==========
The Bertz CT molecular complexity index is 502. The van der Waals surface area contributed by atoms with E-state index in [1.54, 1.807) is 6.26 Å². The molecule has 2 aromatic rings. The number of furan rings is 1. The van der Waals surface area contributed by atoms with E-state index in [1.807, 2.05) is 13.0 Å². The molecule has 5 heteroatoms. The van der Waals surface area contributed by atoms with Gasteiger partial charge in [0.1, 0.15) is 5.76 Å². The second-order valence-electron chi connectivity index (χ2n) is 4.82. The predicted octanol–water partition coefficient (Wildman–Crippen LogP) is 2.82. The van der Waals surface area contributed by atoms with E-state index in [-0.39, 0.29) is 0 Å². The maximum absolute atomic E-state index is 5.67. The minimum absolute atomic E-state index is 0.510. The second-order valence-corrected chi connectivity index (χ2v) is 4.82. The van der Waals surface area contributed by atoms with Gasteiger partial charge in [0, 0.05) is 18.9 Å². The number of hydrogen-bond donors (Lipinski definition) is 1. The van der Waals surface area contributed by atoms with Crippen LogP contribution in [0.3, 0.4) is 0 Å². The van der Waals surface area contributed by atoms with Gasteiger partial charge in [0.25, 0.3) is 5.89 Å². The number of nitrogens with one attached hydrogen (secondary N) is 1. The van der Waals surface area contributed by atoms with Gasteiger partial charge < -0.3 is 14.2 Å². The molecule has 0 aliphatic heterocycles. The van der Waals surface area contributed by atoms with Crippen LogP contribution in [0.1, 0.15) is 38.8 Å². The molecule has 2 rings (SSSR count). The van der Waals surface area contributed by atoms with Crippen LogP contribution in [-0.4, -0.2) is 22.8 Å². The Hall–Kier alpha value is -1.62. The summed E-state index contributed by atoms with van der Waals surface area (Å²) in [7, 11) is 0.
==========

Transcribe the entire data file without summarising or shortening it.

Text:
The Bertz CT molecular complexity index is 502. The van der Waals surface area contributed by atoms with E-state index in [1.54, 1.807) is 6.26 Å². The molecule has 2 aromatic rings. The number of furan rings is 1. The van der Waals surface area contributed by atoms with E-state index in [1.807, 2.05) is 13.0 Å². The molecule has 5 heteroatoms. The van der Waals surface area contributed by atoms with Gasteiger partial charge in [0.1, 0.15) is 5.76 Å². The second-order valence-electron chi connectivity index (χ2n) is 4.82. The predicted octanol–water partition coefficient (Wildman–Crippen LogP) is 2.82. The van der Waals surface area contributed by atoms with E-state index in [-0.39, 0.29) is 0 Å². The maximum absolute atomic E-state index is 5.67. The minimum absolute atomic E-state index is 0.510. The second-order valence-corrected chi connectivity index (χ2v) is 4.82. The van der Waals surface area contributed by atoms with Gasteiger partial charge in [0, 0.05) is 18.9 Å². The number of hydrogen-bond donors (Lipinski definition) is 1. The van der Waals surface area contributed by atoms with Crippen LogP contribution in [0.3, 0.4) is 0 Å². The van der Waals surface area contributed by atoms with Gasteiger partial charge in [0.25, 0.3) is 5.89 Å². The number of nitrogens with one attached hydrogen (secondary N) is 1. The van der Waals surface area contributed by atoms with Gasteiger partial charge < -0.3 is 14.2 Å². The molecule has 0 aliphatic heterocycles. The van der Waals surface area contributed by atoms with Crippen LogP contribution in [0.1, 0.15) is 38.8 Å². The molecule has 2 rings (SSSR count). The van der Waals surface area contributed by atoms with Crippen LogP contribution in [-0.4, -0.2) is 22.8 Å². The Hall–Kier alpha value is -1.62. The summed E-state index contributed by atoms with van der Waals surface area (Å²) in [7, 11) is 0.